Picture of Spaces Speak by Blesser
Spaces Speak, Are You Listening?
Experiencing Aural Architecture

By Barry Blesser and Linda-Ruth Salter

MIT Press © 2007
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Introduction to aural architecture:

We experience spaces not only by seeing but also by listening. We can navigate a room in the dark, and "hear" the emptiness of a house without furniture. Our experience of music in a concert hall depends on whether we sit in the front row or under the balcony. The unique acoustics of religious spaces acquire symbolic meaning. Social relationships are strongly influenced by the way that space changes sound. In Spaces Speak, Are You Listening? Experiencing Aural Architecture, Barry Blesser and Linda-Ruth Salter examine auditory spatial awareness: experiencing space by attentive listening. Every environment has an aural architecture.

The audible attributes of physical space have always contributed to the fabric of human culture, as demonstrated by prehistoric multimedia cave paintings, classical Greek open-air theaters, Gothic cathedrals, acoustic geography of French villages, modern music reproduction, and virtual spaces in home theaters. Auditory spatial awareness is a prism that reveals a culture's attitudes toward hearing and space. Some listeners can learn to "see" objects with their ears, but even without training, we can all hear spatial geometry such as an open door or low ceiling.

Integrating contributions from a wide range of disciplines--including architecture, music, acoustics, evolution, anthropology, cognitive psychology, audio engineering, and many others--Spaces Speak, Are You Listening? establishes the concepts and language of aural architecture. These concepts provide an interdisciplinary guide for anyone interested in gaining a better understanding of how space enhances our well-being. Aural architecture is not the exclusive domain of specialists. Accidentally or intentionally, we all function as aural architects.

The major components of aural architecture include at least five types of spatiality: social, musical, navigations, aesthetic, and symbolic, all of which are described in this introduction.

The following lectures and articles are especially recommended:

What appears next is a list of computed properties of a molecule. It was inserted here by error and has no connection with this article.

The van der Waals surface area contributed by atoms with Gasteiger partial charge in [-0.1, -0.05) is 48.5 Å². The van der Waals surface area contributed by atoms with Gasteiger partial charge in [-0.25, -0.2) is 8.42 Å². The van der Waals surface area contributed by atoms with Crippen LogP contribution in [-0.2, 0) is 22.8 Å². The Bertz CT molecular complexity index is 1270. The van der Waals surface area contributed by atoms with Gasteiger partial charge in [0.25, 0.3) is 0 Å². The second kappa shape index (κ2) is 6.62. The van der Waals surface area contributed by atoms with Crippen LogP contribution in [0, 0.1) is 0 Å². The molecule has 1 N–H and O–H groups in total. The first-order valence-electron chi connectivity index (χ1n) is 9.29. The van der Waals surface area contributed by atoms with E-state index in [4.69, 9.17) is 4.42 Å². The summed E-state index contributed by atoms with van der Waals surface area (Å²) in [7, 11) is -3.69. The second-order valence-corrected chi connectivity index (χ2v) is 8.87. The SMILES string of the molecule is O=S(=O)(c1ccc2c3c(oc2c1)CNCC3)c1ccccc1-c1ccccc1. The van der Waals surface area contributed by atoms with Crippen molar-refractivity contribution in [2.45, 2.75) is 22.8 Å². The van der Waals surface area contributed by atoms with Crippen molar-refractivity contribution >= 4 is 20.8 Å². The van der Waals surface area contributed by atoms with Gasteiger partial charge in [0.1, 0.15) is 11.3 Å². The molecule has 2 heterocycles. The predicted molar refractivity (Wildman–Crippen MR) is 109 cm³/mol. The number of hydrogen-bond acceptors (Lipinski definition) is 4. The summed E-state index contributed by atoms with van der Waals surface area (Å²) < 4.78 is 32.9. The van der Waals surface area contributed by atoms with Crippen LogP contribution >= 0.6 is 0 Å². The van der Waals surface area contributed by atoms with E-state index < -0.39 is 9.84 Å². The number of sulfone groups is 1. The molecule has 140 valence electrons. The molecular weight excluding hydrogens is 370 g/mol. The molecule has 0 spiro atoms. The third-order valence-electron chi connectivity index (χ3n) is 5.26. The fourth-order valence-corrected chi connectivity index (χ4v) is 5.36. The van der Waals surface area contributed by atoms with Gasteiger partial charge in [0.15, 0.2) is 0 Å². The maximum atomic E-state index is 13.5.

Introduction to Aural Architecture presented to Belmont Library (mp3)
The Other Half of the Soundscape in proceedings WFAE, March 2009
The Other Half of the Soundscape presented to WFAE, March 2009 (mp3)
Aural Architecture broadcast on BBC World Service Discovery, 29 April 2009 (mp3)

List of libraries and book dealers that have Spaces Speak

Social spatiality in aural architecture:

When we think of architecture, we immediately visualize the properties of the space that can be seen, especially boundaries that influence movement and the legal rights of access. Walls and surfaces are tangible and readily apparent. In contrast, because sound flows through even the smallest opening, aural architecture has aural boundaries. Hogarth, in the picture below,  portrays the dismay of a musician who finds that his private music room and the hubbub of the street are in fact a single aural space. The open window destroys the aural boundary because sound flows freely through it. Opening the window changes the aural architecture, and the person who opened the window was an aural architect.

Hogarth's picture of Enranged Musician

Hogarth's Enraged Musician.
Courtesy of Graphic Arts Collection, Princeton University.

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Musical Spatiality in aural architecture:

The acoustics attributes of a space have an influence on the moods and feeling of those that inhabit the space. While the aural attributes of ordinary spaces change the mood and emotions of the inhabitants, the effect is best demonstrated with high-impact spaces, which are often selected by aural artists for their dramatic qualities. Searching for such space is easier than trying to construct them since it is impossible to auralize a space that one has never experienced.

Using the ancient stalactite cave of Jeita near Beirut, as shown in the figure below, Stockhausen performed several of his post-modern compositions. The musicians, located on a platform constructed over the abyss below, were illuminated with spotlights in an otherwise darkened environment.